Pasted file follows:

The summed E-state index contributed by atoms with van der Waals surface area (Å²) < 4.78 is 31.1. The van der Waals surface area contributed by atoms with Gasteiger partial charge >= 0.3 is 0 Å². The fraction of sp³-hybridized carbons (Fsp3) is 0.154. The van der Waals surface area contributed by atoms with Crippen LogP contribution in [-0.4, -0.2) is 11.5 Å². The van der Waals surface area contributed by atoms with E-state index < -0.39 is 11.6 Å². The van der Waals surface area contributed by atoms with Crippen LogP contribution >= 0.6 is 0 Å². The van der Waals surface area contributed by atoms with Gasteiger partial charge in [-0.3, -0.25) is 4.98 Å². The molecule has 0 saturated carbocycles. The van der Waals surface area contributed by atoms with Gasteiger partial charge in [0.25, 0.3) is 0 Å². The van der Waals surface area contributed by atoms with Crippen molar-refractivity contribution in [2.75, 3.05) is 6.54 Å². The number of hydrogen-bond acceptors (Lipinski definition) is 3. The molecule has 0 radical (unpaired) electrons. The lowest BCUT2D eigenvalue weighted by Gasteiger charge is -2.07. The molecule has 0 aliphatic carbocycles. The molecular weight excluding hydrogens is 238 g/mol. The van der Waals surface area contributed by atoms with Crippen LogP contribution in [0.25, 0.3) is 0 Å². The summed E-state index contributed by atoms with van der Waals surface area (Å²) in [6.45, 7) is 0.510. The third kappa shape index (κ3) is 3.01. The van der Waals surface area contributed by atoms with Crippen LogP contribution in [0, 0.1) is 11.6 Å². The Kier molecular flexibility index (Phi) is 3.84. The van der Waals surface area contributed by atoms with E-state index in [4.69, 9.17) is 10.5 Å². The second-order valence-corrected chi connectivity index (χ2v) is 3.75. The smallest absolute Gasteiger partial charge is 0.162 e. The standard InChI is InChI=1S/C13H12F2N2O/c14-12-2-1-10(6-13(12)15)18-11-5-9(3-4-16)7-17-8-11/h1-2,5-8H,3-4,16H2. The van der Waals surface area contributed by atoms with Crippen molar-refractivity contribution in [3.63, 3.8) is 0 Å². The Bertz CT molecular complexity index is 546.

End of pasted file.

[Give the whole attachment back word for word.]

The summed E-state index contributed by atoms with van der Waals surface area (Å²) < 4.78 is 31.1. The van der Waals surface area contributed by atoms with Gasteiger partial charge >= 0.3 is 0 Å². The fraction of sp³-hybridized carbons (Fsp3) is 0.154. The van der Waals surface area contributed by atoms with Crippen LogP contribution in [-0.4, -0.2) is 11.5 Å². The van der Waals surface area contributed by atoms with E-state index < -0.39 is 11.6 Å². The van der Waals surface area contributed by atoms with Crippen LogP contribution >= 0.6 is 0 Å². The van der Waals surface area contributed by atoms with Gasteiger partial charge in [-0.3, -0.25) is 4.98 Å². The molecule has 0 saturated carbocycles. The van der Waals surface area contributed by atoms with Gasteiger partial charge in [0.25, 0.3) is 0 Å². The van der Waals surface area contributed by atoms with Crippen molar-refractivity contribution in [2.75, 3.05) is 6.54 Å². The number of hydrogen-bond acceptors (Lipinski definition) is 3. The molecule has 0 radical (unpaired) electrons. The lowest BCUT2D eigenvalue weighted by Gasteiger charge is -2.07. The molecule has 0 aliphatic carbocycles. The molecular weight excluding hydrogens is 238 g/mol. The van der Waals surface area contributed by atoms with Crippen LogP contribution in [0.25, 0.3) is 0 Å². The summed E-state index contributed by atoms with van der Waals surface area (Å²) in [6.45, 7) is 0.510. The third kappa shape index (κ3) is 3.01. The van der Waals surface area contributed by atoms with Crippen LogP contribution in [0, 0.1) is 11.6 Å². The Kier molecular flexibility index (Phi) is 3.84. The van der Waals surface area contributed by atoms with E-state index in [4.69, 9.17) is 10.5 Å². The second-order valence-corrected chi connectivity index (χ2v) is 3.75. The smallest absolute Gasteiger partial charge is 0.162 e. The standard InChI is InChI=1S/C13H12F2N2O/c14-12-2-1-10(6-13(12)15)18-11-5-9(3-4-16)7-17-8-11/h1-2,5-8H,3-4,16H2. The van der Waals surface area contributed by atoms with Crippen molar-refractivity contribution in [3.63, 3.8) is 0 Å². The Bertz CT molecular complexity index is 546.